How should I pick a bike for me?
October 26, 2017 4:08 AM   Subscribe

When I was a boy, I rode a 'dragster' bike a lot. Fast forward 30 years and I bought a cheap mountain bike, but found it unpleasant to ride, so left it to rust. I recently have been tootling about on oBike rental bikes, and been delighted.

I think the biggest issue is the upright posture of both the bike I had as a kid, and the rental bikes suits me better. I'm now thinking my adult dislike of biking was due to the bike I bought that pushes my posture forward, and makes cycling more about work.
I think I might buy a bike again, but now am wondering what other simple things I never considered or questioned (like bike posture).
I'm interested to hear from riders who can relate and what works for them.
I am in my 40s, medium fit, but not a gym person, a bit overweight, but happy to walk 10 miles in a day. I live in a hilly place, but traffic is light and there are plenty of lycra cyclists about.
Help me learn from your experiences in what is a good bike to ride for pleasure or run some errands, and how you determined what works for you.
posted by bystander to Sports, Hobbies, & Recreation (11 answers total)
 
I think the search term you're looking for is "comfort bike."

I ride my mom's old Trek hybrid but if I was in the market for a new bike, I might opt for one of these. I'm in a similar position to you--older, medium-fit but not a lycra-wearer (or a black skinny jeans wearer, which my city has just as many of) and I bike (slowly, on side streets) a few miles to and from work every day mainly because there's no place to park where I work. I find bikes uncomfortable and envy the heck out of the people I see bopping slowly but surely around on these upright-posture, sturdy comfort bikes. I live in a very hilly place though my daily ride isn't all that hilly, and I find I don't really ever use more than 6 of the umpteen speeds my bike has. I'd think 7 speeds would be fine.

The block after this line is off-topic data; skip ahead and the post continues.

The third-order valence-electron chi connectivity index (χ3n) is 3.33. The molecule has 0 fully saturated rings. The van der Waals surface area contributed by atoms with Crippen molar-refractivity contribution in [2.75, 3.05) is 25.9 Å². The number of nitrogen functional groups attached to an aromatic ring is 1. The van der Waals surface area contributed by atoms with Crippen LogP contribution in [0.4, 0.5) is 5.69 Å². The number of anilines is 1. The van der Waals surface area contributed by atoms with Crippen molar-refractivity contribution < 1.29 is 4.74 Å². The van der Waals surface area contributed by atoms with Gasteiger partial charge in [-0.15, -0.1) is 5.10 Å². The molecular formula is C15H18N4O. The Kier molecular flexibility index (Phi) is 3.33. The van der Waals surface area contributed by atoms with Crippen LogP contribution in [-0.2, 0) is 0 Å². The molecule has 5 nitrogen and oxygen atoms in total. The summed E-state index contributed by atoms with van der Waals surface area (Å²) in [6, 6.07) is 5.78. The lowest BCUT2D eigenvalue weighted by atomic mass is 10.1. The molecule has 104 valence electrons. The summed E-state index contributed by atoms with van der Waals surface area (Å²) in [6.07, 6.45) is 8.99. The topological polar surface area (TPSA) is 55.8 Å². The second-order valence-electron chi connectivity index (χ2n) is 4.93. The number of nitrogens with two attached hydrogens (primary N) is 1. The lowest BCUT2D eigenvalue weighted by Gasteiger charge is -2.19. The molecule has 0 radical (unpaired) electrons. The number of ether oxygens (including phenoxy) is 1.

posted by soren_lorensen at 4:32 AM on October 26 [2 favorites]


Dutch style or Dutch city bike may also be useful terms when searching.

I’d recommend finding a local bike shop that stocks the sort of thing you are looking for and trying out a few. Most bike shops are pretty good at letting you take bikes out for a test ride.
posted by mr_stru at 5:06 AM on October 26 [4 favorites]


I like my 3G beach cruiser, it looks slick too. But the next one I buy will have more than 1 gear.
posted by RobotVoodooPower at 6:10 AM on October 26 [1 favorite]


100% test ride some things and see what feels like fun. A lot of Dutch style bikes think that's some excuse for weighing a lot. Some are upright, but still fun. Learning about how to use more than three gears is totally worth it.

I'm really keen on this Opus bike. I just bought it for my father in law and thought it was so fun I was tempted to keep it.

You might also be surprised by bikes you never thought you'd like, so take the time to try five or six.
posted by advicepig at 6:14 AM on October 26 [3 favorites]